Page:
The work that goes into administering processes like these is significant, and we hope that more resources will be available to CDFW and other agencies to help maintain progressive programs that bolster a green economy and meet environmental goals. In fact, a 2015 study showed that ecological restoration is a nationwide, $9.5 billion industry employing about 126,000 people directly. It creates more local jobs than the coal, steel, or timber industries. Advancing these win-win projects will help sustain both our local watersheds and economies, and it’s more important than ever given our current national challenges.

A Brighter Future

Restoration doesn’t happen in a vacuum, and our most imperiled species need more help than ever. Agencies like CDFW help make this critical work possible through mechanisms like the HRE Act, and individuals and organizations help transform struggling streams, wetlands, creeks, and rivers for the benefit of our finned, four-legged, and two-legged community members alike.

For our part, we’re partnering with state and federal regulatory agencies and restorationists to create innovative solutions to accelerate the pace and scale of environmentally beneficial work throughout California. The Act also complements Sustainable Conservation’s previous efforts with agencies like the National Marine Fisheries Service and the California Coastal Commission to build separate permitting tracks for restoration.

To date, the HRE Act has enabled over 70 projects all across our Golden State.

We believe that putting restoration on a separate track from development, with critical environmental protections in place, prioritizes restoration where it’s needed most to bring our habitats and species back from the brink before it’s too late. Efficient programmatic pathways to improve our ecosystems empower individual Californians, communities and organizations to do this work. Our climate will only become more variable, and supporting programs like the HRE Act will help us build systemic ecosystem resilience so California can recover, and better meet challenges to come.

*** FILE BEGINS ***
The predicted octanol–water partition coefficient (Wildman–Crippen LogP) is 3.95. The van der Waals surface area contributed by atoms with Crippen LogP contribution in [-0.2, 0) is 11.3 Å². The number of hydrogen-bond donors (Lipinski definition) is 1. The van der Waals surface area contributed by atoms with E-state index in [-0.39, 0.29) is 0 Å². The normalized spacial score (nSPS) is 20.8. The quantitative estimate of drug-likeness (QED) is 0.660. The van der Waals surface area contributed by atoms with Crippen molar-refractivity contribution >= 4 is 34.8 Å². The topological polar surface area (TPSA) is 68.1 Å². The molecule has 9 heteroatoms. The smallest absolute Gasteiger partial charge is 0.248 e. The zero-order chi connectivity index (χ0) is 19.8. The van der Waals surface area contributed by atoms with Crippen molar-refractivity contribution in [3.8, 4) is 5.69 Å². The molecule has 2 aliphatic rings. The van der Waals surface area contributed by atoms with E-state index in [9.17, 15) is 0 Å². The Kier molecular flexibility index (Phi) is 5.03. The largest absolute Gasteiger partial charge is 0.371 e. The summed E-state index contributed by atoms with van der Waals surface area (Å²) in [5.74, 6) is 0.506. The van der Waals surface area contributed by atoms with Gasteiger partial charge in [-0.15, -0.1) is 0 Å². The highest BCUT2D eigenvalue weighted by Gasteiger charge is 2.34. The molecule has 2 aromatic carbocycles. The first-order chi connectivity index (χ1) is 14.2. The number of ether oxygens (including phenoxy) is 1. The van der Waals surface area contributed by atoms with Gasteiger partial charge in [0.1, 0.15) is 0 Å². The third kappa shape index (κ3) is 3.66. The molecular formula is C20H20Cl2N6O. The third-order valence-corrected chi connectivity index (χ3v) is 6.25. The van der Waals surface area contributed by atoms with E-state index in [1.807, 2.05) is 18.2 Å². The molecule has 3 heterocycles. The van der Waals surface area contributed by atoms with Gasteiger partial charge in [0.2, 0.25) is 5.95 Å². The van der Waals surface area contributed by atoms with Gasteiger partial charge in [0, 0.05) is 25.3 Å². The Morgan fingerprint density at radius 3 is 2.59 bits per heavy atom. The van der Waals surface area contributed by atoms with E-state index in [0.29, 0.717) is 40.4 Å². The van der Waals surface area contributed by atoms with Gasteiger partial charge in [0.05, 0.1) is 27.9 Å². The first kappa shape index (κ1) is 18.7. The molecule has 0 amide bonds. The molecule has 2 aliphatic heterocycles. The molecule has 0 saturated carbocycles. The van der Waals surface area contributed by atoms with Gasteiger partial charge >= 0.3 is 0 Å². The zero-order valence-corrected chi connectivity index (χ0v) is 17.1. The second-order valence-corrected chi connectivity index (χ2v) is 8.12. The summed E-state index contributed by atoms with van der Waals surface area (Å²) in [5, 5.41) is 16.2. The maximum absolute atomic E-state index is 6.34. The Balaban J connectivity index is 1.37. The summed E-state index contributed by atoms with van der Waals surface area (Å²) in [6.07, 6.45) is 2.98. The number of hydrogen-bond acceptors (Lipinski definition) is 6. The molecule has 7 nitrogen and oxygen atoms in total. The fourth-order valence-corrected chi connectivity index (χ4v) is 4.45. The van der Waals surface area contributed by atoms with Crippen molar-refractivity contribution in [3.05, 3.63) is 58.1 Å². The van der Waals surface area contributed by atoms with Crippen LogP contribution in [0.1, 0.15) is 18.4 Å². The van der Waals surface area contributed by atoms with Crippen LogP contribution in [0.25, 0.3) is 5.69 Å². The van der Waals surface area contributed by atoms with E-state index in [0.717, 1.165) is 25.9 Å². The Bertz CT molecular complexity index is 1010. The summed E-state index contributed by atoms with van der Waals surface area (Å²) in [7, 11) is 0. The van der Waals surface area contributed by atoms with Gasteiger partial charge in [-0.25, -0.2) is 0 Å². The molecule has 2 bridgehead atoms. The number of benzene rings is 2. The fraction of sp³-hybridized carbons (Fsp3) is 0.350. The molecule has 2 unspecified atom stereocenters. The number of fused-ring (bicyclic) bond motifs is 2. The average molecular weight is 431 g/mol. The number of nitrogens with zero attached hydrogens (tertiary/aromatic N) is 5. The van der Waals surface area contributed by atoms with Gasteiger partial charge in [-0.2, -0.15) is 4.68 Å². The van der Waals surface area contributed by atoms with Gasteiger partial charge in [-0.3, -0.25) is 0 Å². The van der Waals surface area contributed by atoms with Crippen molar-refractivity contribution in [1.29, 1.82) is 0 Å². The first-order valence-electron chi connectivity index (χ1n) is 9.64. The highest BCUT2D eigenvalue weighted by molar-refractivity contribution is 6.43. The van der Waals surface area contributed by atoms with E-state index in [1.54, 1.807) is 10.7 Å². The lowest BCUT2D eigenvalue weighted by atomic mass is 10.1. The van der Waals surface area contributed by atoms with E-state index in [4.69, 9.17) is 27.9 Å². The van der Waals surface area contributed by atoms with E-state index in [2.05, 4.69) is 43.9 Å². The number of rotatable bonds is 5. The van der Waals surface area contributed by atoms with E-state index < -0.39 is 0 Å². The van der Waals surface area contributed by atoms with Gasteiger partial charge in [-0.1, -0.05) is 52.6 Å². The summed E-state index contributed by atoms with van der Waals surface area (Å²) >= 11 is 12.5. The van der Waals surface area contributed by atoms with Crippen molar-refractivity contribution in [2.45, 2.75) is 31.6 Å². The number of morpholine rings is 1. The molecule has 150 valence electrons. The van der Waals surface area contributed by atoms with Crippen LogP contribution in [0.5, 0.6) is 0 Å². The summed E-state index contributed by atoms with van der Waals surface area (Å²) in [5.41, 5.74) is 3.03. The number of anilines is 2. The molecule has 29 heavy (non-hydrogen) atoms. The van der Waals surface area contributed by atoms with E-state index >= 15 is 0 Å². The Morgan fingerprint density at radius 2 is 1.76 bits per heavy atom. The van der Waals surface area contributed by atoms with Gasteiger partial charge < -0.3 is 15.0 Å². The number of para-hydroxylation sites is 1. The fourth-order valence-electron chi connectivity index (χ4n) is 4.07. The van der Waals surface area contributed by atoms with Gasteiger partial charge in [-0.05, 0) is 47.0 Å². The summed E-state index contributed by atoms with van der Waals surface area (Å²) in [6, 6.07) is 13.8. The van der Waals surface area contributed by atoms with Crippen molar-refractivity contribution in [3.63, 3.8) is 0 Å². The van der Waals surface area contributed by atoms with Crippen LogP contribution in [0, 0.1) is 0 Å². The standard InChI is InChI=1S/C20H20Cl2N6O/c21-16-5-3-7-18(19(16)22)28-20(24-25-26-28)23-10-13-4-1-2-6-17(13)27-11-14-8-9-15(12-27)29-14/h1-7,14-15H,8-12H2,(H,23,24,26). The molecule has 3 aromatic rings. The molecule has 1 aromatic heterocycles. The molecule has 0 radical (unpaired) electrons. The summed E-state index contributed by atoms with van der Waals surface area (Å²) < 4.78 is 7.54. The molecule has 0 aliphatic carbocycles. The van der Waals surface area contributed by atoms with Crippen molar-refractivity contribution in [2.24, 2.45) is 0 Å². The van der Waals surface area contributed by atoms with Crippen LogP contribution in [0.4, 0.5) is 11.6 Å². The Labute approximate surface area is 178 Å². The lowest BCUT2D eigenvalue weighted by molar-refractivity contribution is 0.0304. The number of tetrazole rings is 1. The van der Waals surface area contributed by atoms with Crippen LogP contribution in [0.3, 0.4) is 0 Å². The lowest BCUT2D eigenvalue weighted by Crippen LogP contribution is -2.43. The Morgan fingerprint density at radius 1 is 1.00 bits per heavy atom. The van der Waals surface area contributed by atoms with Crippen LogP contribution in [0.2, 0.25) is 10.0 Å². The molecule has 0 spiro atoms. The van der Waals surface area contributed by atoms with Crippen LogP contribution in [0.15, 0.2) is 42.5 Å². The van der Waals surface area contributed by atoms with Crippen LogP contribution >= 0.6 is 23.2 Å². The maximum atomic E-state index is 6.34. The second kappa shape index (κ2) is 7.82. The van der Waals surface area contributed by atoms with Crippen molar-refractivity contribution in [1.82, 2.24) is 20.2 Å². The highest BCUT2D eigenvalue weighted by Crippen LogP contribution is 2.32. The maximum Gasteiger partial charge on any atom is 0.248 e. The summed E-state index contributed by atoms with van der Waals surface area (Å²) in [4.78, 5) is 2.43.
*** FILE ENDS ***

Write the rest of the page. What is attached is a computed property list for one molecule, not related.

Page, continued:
The good will, experience, and willingness is already here. We need a paradigm shift to succeed, and Sustainable Conservation is working hard to make long-term funding and statewide, coordinated restoration approaches a reality in California. You can learn more about Sustainable Conservation’s big-picture strategy to accelerate restoration through expanded funding, coordinated restoration approaches, incentives, and more here. You can browse our resources and contact our restoration team for technical assistance here.

We look forward to sharing more project highlights – and the people and organizations behind them – on our blog this fall and winter. Make sure to follow us on Twitter, Facebook and LinkedIn for restoration-focused updates.

We believe in the power of relationships to reveal creative strategies that protect the natural resources on which we all depend. Let’s explore new ways to stick together in support of a healthy California. Connect with us!